PetPlace.com Anterior Uveitis in Dogs - Page 5

My Pet: FREE Tools to Care for Your Pet and Connect with Others


Over 10,000 Vet Approved Articles Search All Articles

Anterior Uveitis in Dogs

By: Dr. Jennifer Welser

Read By: Pet Lovers
Email To A Friend Print


Treatment In-depth

Treatments for anterior uveitis may include one or more of the following:

Symptomatic therapy, regardless of the cause. Symptomatic therapy includes general supportive care of a sick animal such as fluids, nutritional support, antibiotics and pain relief. Examples of symptomatic therapy for the eye may include:

Topical Medications (drops and ointments for the eye)

  • Anti-inflammation medication. Steroids: prednisolone, dexamethasone, betamethasone. Non-steroidal drugs: flurbiprofen, diclofenac, suprofen.

  • Cycloplegic drugs such as atropine stabilize the blood vessels and dilate the pupil. This can provide comfort by paralyzing muscles of the iris, since they spasm when there is inflammation.

    Oral and Injectable Medications

  • Anti-inflammatory medicine including corticosteroids (prednisone, dexamethasone) and nonsteroidal drugs like carprofen and aspirin. Oral corticosteroids are not used when infectious diseases are present. They are used primarily to treat immune-mediated disease.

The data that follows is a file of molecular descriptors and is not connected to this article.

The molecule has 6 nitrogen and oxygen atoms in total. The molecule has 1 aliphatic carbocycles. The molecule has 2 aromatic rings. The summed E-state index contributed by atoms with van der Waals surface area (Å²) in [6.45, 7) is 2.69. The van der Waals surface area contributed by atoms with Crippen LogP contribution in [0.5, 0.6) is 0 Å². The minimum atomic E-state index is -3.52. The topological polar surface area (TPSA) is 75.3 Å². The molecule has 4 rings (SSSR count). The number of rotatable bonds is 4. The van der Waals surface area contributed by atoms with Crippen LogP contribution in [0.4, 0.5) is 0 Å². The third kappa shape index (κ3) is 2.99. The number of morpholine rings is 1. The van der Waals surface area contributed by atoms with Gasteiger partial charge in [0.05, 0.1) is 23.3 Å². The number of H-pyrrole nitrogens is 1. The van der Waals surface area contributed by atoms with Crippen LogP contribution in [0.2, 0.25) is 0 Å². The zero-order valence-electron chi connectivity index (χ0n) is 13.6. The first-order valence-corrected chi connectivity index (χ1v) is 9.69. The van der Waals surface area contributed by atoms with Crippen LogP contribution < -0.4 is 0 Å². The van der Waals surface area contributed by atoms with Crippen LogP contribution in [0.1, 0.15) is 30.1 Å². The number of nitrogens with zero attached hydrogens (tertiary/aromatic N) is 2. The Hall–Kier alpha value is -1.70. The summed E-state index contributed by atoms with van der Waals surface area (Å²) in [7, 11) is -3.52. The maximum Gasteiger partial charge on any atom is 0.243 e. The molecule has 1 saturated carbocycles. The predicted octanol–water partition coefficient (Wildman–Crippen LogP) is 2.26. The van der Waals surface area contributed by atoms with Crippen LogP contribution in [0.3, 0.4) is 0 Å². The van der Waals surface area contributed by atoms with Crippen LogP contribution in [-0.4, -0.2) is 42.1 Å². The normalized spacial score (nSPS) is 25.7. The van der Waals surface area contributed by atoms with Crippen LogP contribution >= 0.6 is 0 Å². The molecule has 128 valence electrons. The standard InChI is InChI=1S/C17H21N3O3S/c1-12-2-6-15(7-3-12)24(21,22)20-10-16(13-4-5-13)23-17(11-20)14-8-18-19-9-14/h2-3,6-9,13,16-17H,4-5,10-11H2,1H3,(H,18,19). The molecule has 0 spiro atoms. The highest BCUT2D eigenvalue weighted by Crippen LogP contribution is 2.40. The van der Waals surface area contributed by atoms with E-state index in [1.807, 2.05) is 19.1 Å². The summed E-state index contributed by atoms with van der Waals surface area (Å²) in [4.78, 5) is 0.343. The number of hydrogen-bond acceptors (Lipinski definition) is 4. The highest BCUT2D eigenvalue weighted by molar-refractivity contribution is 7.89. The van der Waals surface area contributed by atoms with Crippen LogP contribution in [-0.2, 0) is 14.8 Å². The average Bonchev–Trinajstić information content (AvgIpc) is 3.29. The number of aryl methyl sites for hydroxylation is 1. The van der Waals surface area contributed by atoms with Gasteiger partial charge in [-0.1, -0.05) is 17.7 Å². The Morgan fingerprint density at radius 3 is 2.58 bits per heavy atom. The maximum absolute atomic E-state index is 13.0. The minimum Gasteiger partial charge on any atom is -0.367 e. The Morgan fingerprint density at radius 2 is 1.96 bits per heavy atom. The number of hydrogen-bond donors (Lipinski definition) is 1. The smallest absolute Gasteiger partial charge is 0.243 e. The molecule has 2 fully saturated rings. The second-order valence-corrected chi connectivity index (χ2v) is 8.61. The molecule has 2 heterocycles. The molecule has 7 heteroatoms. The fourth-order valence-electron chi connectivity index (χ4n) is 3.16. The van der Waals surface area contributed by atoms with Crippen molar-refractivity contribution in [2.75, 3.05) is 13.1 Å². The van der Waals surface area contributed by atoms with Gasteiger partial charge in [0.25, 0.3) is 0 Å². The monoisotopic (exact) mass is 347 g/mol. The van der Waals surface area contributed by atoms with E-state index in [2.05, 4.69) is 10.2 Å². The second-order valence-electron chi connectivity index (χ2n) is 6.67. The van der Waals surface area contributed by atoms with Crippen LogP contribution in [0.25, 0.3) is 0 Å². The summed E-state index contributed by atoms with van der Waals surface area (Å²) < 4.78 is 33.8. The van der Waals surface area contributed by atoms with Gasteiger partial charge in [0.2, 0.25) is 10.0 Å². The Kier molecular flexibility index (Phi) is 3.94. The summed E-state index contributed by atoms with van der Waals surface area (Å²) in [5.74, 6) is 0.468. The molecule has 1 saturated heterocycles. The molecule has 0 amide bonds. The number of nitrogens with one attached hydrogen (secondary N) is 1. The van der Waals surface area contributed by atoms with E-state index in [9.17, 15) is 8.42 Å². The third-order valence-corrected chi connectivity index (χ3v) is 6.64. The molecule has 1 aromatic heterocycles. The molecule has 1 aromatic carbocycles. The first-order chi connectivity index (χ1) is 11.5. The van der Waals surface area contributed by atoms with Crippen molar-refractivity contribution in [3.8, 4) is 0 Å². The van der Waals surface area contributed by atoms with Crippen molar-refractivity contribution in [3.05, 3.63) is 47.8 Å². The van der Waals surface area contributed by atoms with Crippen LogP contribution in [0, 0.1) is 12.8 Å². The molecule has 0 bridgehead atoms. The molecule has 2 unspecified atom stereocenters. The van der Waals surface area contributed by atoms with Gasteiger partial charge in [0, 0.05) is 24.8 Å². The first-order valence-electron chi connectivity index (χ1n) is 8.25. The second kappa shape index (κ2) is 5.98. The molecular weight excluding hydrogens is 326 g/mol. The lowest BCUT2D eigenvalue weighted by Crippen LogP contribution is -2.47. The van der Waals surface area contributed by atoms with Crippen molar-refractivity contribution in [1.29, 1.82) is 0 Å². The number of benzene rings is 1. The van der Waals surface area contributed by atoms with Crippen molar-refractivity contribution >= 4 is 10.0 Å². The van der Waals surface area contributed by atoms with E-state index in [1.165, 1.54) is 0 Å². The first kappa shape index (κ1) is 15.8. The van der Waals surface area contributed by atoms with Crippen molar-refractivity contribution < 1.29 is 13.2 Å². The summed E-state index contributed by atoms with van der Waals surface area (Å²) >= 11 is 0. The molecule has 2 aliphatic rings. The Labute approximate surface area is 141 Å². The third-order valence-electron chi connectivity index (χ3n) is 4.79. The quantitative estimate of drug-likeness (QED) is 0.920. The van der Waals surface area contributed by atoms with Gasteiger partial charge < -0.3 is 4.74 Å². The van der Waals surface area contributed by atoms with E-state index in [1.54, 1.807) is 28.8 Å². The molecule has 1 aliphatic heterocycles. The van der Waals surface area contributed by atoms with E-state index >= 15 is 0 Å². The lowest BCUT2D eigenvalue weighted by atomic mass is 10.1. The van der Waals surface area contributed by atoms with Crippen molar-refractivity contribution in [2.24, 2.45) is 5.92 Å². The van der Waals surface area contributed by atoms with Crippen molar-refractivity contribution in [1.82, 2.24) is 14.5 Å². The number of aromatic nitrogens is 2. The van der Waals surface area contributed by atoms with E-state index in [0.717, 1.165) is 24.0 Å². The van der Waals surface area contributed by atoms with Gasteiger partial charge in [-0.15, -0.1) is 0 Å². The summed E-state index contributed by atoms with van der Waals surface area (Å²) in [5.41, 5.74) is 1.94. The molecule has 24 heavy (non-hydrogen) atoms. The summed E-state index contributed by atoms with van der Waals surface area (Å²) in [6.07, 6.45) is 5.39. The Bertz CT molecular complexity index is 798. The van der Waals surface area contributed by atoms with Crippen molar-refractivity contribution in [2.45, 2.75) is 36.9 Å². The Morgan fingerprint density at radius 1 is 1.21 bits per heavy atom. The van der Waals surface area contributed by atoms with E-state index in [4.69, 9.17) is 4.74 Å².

Specific therapy is only used when there is a definitive diagnosis or high suspicion of a specific cause. Some examples:

  • Itraconazole is used for fungal diseases.

  • Doxycycline is used for tick-transmitted diseases, including Lyme disease.

  • Other antibiotics for certain other infections such as leptospirosis and toxoplasmosis.

  • Immune suppressants (prednisone, azathioprine) are used for immune-mediated diseases.

  • Insulin is administered to diabetic animals.

  • Surgical intervention is most common for tumors in the eye or when complications such as glaucoma cannot be controlled with medications. Frequently in these cases, the eye is surgically removed (enucleation). If a cataract or wound to the lens is responsible for the uveitis, then the entire lens may need to be removed.

  • Comment & Share
    Email To A Friend Print
    Keep reading! This article has multiple pages.

    Dog Photos Enjoy hundreds of beautiful dog photos Let's Be Friends Follow Us On Facebook Follow Us On twitter

    Close

    Email to a Friend

    Article to eMail
    Anterior Uveitis in Dogs




    Thanks!
    Close
    My Pet
    Coming Soon

    Tools to Care for Your Pet and
    Connect with Others!

    Be the First to Know.
    Notify Me